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I hide all my stuff with the canisters plus an in-tank 3D background. I use in-line heaters so no problem there. And I put the filter intakes behind the background so you just see the returns at the top which are hidden by the covers and lights, etc.
 

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Discussion Starter · #7 ·
Thanks for the feedback so far. I'm pretty set on the canisters based on your feedback. My only problem is using 2 or 3. All three would probably be overkill. But I sometimes lean towards overkill. So that is something I have to figure out in my head.

One concern I do have is how to hide the big intakes from the FXs behind a background and then does that mess up the ability for the filter to actually intake all of the floaties?
 

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Well..... since this is supposed to be a 'Dream Tank'?
Why not set it up to a more clean/professional level?
By that, I mean you could STILL drill this tank to accommodate your choice of filtration - no matter what type you decide on.
Yep.
Canister Intakes? Low mounted, bulkhead fittings that are sited where you want them on the back wall of the tank, could definitely be the way to go.
Canister Discharges? Same thing, but you could set up an undergravel (sand!) jet system supplied by discharge water from the canisters to provide and distribute better water flow throughout the tank, and help eliminate dead spots.
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All bulkhead fittings would be provided with a simple globe type, shut-off valve for each, so that the canister connected to it can be broken down and serviced periodically as is normal. And yes, inline electric heaters are a beautiful thing for canister discharge water, that you WILL NOT see inside your aquarium. :)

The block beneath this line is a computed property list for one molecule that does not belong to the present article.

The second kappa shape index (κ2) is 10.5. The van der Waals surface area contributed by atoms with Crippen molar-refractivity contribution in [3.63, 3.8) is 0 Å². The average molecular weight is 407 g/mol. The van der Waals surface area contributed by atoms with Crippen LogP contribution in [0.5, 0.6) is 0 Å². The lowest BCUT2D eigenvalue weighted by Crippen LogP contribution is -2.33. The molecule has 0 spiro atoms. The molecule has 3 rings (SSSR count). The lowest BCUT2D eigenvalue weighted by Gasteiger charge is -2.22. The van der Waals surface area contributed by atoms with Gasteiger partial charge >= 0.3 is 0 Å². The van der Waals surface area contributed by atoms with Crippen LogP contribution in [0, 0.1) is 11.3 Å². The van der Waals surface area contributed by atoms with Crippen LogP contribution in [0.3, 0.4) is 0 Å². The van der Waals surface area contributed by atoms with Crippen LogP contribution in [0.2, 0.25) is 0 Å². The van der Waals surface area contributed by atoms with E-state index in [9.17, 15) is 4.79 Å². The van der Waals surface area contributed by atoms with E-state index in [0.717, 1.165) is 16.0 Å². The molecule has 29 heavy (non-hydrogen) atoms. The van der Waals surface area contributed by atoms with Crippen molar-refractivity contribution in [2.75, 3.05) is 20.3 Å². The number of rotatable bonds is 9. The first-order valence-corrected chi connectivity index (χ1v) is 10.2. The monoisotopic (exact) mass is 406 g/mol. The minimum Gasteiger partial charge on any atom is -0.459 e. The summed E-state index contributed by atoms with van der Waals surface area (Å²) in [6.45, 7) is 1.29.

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The intakes behind the background still remove the same amount of particulates. You cut holes in the background for the intake of water.

Too much of a good thing is not always better. The fish need water that is not continuously swirling to be able to rest as well. I would not go over 10X.
 

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As DJ noted previously, I'm a firm believer in having 2 filters on a tank in case one craps out or something and can't immediately be fixed/replaced.

for a 125gal, I would absolutely NOT use all three FX filters. I had never used one until very recently, as I refused to shell out the money for one when I have other brands that I like for half the price. However, I picked up a 6ft long 135gal second hand about two months ago, and it came with an FX6. That thing is bloody powerful and I genuinely don't think my tank NEEDS anything more - it's just that security blanket of having a second one running as noted before. Honestly, I think the FX6 is quite a lot more than is really necessary in my 6ft tank, but of course stocking comes in to play as well. Anyway, my point is, with the filters you have available I would do the two FX4 filters personally. At MOST, one FX4 and one FX6. Definitely not all three, it'll be insane overkill and your fish may be blown around the **** tank lol.